Living on Istiklal Caddesi is an odd experience. Even leaving aside the ubiquitous sounds of construction—and parties—it’s just not much of a neighborhood.
At one point, it probably was, but we have to go elsewhere for the amenities of normal life – groceries, the gym, cafes that aren’t mobbed, streets you can actually walk down. That’s not necessarily a bad thing—there are many benefits to living here. Personally, anyway, I’ve never lived in such a central, connected, or exciting part of a city. Still, it can be nice sometimes to get out of Beyoğlu and explore parts of Istanbul which are calmer, and which still have the feel of a neighborhood.
This weekend, I explored Fener and Balat, the old Jewish and Armenian / Greek Orthodox quarters of the city, about two miles up the Golden Horn from Eminönü. According to the Guardian, Balat has been the city’s Jewish quarter since the Byzantine period, while Fener was host to the Greek Orthodox community for even longer—the Fener Rum Lisesi, now housed in an imposing brick building a big up the hill, was founded in the fifteenth century. Both neighborhoods grew somewhat dilapidated during the second half of the twentieth century. Unsurprisingly, though—given that it’s being written up in the Guardian—Fener-Balat is beginning to gentrify. In 2003, the European Union began a restoration and revitalization program in the neighborhood. Many of the Ottoman houses now bear plaques testifying to the EU’s involvement.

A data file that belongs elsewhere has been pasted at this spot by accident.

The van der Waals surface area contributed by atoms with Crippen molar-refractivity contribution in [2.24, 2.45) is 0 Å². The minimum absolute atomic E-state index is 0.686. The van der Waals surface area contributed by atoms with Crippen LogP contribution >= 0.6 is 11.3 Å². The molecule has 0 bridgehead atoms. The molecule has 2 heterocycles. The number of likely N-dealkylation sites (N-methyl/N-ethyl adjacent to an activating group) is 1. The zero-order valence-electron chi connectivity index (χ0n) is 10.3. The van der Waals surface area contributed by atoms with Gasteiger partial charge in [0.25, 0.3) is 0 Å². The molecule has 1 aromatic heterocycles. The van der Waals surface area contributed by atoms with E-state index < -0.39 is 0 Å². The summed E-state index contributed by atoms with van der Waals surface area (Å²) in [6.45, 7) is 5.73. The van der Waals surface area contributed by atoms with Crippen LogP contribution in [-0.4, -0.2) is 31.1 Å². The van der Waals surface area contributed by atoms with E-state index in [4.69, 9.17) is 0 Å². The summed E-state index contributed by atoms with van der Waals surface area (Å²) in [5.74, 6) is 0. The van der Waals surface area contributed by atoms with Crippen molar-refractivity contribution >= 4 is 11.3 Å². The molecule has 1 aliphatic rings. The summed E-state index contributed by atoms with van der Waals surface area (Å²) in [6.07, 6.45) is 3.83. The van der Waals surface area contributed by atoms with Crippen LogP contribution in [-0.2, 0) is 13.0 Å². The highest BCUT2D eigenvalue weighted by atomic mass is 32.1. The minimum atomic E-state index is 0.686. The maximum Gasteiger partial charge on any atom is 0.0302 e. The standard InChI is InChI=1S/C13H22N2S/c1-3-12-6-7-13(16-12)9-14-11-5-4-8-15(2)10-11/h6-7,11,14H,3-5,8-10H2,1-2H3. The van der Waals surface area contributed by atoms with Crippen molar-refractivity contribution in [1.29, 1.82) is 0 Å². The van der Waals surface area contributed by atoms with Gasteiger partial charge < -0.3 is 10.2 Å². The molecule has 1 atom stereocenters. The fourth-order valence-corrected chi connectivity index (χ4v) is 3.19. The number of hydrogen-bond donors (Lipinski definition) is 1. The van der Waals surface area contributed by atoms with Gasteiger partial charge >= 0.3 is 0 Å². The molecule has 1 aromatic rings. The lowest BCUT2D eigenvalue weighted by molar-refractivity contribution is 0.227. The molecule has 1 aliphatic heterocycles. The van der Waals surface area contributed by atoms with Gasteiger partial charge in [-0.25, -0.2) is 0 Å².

Even the houses which remain unrenovated are beautiful. The facades are painted in bright colors, or covered in patterned tiles, and the houses all have window-balconies overhanging the street.
Some of the streets are color-coordinated while others are eclectic.
There are coffee shops on almost every corner, as well as cafes selling Turkish breakfast and some of the best pide I’ve ever tasted!
On Saturday there were at least two antique shops running small-stakes auctions, with participants overflowing into the streets. Further down the block were artists’ spaces and eclectic antique-store-cafes. But go just a little bit up the hill and the commercial buzz died down, with the loudest sound left the children playing in the street. A few blocks to the left, and you encounter a huge neoclassical building—an unused Greek high school.
Turn left again and go a few more blocks and you’re in the park by the Golden Horn— a few couples sitting on benches, children playing, and old men fishing. The Haliç line of the municipal ferries stops in Fener, providing relatively easy (and traffic-free!) access to Karaköy, Üsküdar, most importantly for me, the Ottoman archives.
Perhaps most miraculously of all, the traffic in Fener-Balat is so minimal that I was repeatedly able to stand in the middle of the street, gawking and searching for the best angle to take a photo! I’m not sure you could say as much about anywhere else in Istanbul.
Many of the buildings were marked “satılık (on sale),” so if ANAMED ever needs to expand, register my vote now for Fener-Balat.